[an error occurred while processing this directive]
BBC News
watch One-Minute World News
Languages
Last Updated: Friday, 8 June 2007, 16:53 GMT 17:53 UK
Kenya police deny sect brutality
People packing their belongings onto a truck
Resident have been fleeing the Mathare slum
Police in the Kenyan capital, Nairobi, have defended their operations against the banned Mungiki sect, amid accusation they used excessive force.

Spokesman Eric Kiraithe said the police had to use force after officers came under fire in the Mathare slum.

He also confirmed that three more Mungiki suspects had been killed. More than 30 have died this week.

The secretive sect has threatened to step up its war in an anonymous e-mail sent to the media.

Mungiki members are accused of beheading more than a dozen people, including policemen, in Nairobi and parts of the central province in the past three months.

Last week, President Mwai Kibaki warned that Mungiki activities would no longer be tolerated and ordered a shoot-to-kill policy.

'Animals'

Residents have continued to flee Mathare, scene of this week's clashes.

Some 500,000 people normally live in the slum, which is believed to be a Mungiki stronghold.

KENYA'S SECRETIVE MUNGIKI
Mungiki  followers
Banned in 2002
Thought to be ethnic Kikuyu militants
Mungiki means multitude in Kikuyu
Inspired by the Mau Mau rebellion of the 1950s
Claim to have more than 1m followers
Promote female circumcision and oath-taking
Believed to be linked to high-profile politicians
Control public transport routes, demanding levies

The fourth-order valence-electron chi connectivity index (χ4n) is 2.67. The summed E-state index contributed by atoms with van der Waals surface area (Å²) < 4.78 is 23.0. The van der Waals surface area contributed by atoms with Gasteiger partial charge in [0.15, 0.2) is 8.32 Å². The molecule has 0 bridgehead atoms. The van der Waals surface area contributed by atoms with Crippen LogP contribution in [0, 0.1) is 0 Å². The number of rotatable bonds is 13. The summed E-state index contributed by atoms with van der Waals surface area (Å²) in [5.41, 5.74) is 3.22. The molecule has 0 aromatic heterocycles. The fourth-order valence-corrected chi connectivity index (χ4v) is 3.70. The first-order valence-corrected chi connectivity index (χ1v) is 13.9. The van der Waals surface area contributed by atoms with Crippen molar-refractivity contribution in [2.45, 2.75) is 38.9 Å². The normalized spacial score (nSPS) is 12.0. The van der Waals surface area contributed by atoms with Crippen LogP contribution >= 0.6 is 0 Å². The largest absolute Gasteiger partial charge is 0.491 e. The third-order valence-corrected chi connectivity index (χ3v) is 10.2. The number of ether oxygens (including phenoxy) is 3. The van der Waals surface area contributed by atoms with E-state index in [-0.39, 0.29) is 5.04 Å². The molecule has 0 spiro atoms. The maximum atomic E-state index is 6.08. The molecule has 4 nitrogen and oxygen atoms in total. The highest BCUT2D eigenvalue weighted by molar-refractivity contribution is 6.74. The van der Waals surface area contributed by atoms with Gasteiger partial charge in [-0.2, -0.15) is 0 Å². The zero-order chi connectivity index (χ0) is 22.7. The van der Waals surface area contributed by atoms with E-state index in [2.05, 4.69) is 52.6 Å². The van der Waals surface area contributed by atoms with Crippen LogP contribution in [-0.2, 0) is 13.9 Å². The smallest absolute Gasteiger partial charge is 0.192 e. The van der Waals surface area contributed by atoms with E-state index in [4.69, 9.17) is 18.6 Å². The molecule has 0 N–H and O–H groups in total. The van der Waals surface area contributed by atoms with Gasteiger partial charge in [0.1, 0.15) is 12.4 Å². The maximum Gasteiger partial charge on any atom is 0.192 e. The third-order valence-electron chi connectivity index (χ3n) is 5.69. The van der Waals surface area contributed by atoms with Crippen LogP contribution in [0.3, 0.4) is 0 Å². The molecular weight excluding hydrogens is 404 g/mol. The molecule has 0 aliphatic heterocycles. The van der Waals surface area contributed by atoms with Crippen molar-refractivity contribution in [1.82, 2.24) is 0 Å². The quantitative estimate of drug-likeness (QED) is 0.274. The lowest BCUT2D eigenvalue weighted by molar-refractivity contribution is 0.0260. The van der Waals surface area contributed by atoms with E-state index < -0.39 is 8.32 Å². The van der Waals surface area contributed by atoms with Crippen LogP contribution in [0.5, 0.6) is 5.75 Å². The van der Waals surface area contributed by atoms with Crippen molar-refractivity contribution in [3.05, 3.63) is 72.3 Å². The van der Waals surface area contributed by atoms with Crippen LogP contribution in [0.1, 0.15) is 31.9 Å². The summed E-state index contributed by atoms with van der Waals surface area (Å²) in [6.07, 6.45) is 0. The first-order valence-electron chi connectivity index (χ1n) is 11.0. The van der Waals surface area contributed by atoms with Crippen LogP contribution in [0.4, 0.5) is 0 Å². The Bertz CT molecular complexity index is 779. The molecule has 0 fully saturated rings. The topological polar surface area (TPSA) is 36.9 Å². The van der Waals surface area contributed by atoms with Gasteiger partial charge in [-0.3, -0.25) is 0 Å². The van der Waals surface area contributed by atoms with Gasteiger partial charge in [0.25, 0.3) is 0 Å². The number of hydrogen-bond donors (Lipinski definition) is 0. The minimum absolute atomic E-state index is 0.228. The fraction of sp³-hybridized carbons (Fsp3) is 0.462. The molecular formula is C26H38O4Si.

Blamed for revenge murders in the central region

"We have arrested 250 suspects and the police are faced with a very grim situation where people were prepared to fire back. It is only unfortunate that some of the suspects were prepared to die fighting," Mr Kiraithe said.

Mr Kiraithe said residents were fleeing because they were afraid that police would not be able to protect them from the Mungiki.

Opposition leader Kalonzo Musyoka asked the government to stop the operations and instead negotiate with the Mungiki leaders.

"It appears to us that clearly they know about them because they have been funding them, why don't they talk to their very own people?" Mr Kalonzo asked.

But an e-mail purported to be from the Mungiki sect and made available to the BBC declares war on security forces and leaders who are supporting the crackdown.

"Kenyans must know, we have never killed indiscriminately, the ones killed have been previously warned. Now the government has changed the rules of engagement.

"You are fighting us as animals and we will become animals," the e-mail reads.

The Mungiki are thought to be militants from Kenya's biggest ethnic group, the Kikuyu.

Some commentators have linked them to politicians wanting to cause unrest and fear ahead of December elections.


VIDEO AND AUDIO NEWS
A woman whose brother was arrested by the police





FEATURES, VIEWS, ANALYSIS
Has China's housing bubble burst?
How the world's oldest clove tree defied an empire
Why Royal Ballet principal Sergei Polunin quit

PRODUCTS & SERVICES

Americas Africa Europe Middle East South Asia Asia Pacific